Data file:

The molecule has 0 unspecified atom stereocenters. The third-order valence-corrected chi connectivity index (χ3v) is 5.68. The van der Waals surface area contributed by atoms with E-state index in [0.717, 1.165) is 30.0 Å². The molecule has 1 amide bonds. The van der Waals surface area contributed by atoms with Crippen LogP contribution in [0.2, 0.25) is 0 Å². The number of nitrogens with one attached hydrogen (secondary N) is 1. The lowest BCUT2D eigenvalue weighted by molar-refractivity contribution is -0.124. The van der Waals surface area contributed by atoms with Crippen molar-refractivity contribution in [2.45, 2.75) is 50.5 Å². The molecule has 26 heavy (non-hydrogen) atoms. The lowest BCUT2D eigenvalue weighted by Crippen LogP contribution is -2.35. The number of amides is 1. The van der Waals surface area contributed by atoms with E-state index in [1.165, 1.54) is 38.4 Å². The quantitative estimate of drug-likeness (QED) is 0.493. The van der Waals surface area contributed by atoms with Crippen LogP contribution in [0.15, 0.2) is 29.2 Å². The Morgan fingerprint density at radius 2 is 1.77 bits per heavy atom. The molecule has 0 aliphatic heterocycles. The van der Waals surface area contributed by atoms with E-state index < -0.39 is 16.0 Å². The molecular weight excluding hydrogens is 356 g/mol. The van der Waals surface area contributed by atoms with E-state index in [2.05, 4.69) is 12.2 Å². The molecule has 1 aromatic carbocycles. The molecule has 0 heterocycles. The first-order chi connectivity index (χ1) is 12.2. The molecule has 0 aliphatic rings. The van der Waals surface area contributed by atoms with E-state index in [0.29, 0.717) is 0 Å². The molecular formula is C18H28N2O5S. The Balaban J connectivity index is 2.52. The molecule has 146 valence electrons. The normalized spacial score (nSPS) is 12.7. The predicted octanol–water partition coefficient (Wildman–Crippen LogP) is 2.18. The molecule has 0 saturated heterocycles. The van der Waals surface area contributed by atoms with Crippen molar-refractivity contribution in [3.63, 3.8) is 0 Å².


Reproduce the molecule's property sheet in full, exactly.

The molecule has 0 unspecified atom stereocenters. The third-order valence-corrected chi connectivity index (χ3v) is 5.68. The van der Waals surface area contributed by atoms with E-state index in [0.717, 1.165) is 30.0 Å². The molecule has 1 amide bonds. The van der Waals surface area contributed by atoms with Crippen LogP contribution in [0.2, 0.25) is 0 Å². The number of nitrogens with one attached hydrogen (secondary N) is 1. The lowest BCUT2D eigenvalue weighted by molar-refractivity contribution is -0.124. The van der Waals surface area contributed by atoms with Crippen molar-refractivity contribution in [2.45, 2.75) is 50.5 Å². The molecule has 26 heavy (non-hydrogen) atoms. The lowest BCUT2D eigenvalue weighted by Crippen LogP contribution is -2.35. The number of amides is 1. The van der Waals surface area contributed by atoms with E-state index in [1.165, 1.54) is 38.4 Å². The quantitative estimate of drug-likeness (QED) is 0.493. The van der Waals surface area contributed by atoms with Crippen LogP contribution in [0.15, 0.2) is 29.2 Å². The Morgan fingerprint density at radius 2 is 1.77 bits per heavy atom. The molecule has 0 aliphatic heterocycles. The van der Waals surface area contributed by atoms with E-state index < -0.39 is 16.0 Å². The molecular weight excluding hydrogens is 356 g/mol. The van der Waals surface area contributed by atoms with E-state index in [2.05, 4.69) is 12.2 Å². The molecule has 1 aromatic carbocycles. The molecule has 0 heterocycles. The first-order chi connectivity index (χ1) is 12.2. The molecule has 0 aliphatic rings. The van der Waals surface area contributed by atoms with E-state index in [0.29, 0.717) is 0 Å². The molecular formula is C18H28N2O5S. The Balaban J connectivity index is 2.52. The molecule has 146 valence electrons. The normalized spacial score (nSPS) is 12.7. The predicted octanol–water partition coefficient (Wildman–Crippen LogP) is 2.18. The molecule has 0 saturated heterocycles. The van der Waals surface area contributed by atoms with Crippen molar-refractivity contribution in [3.63, 3.8) is 0 Å².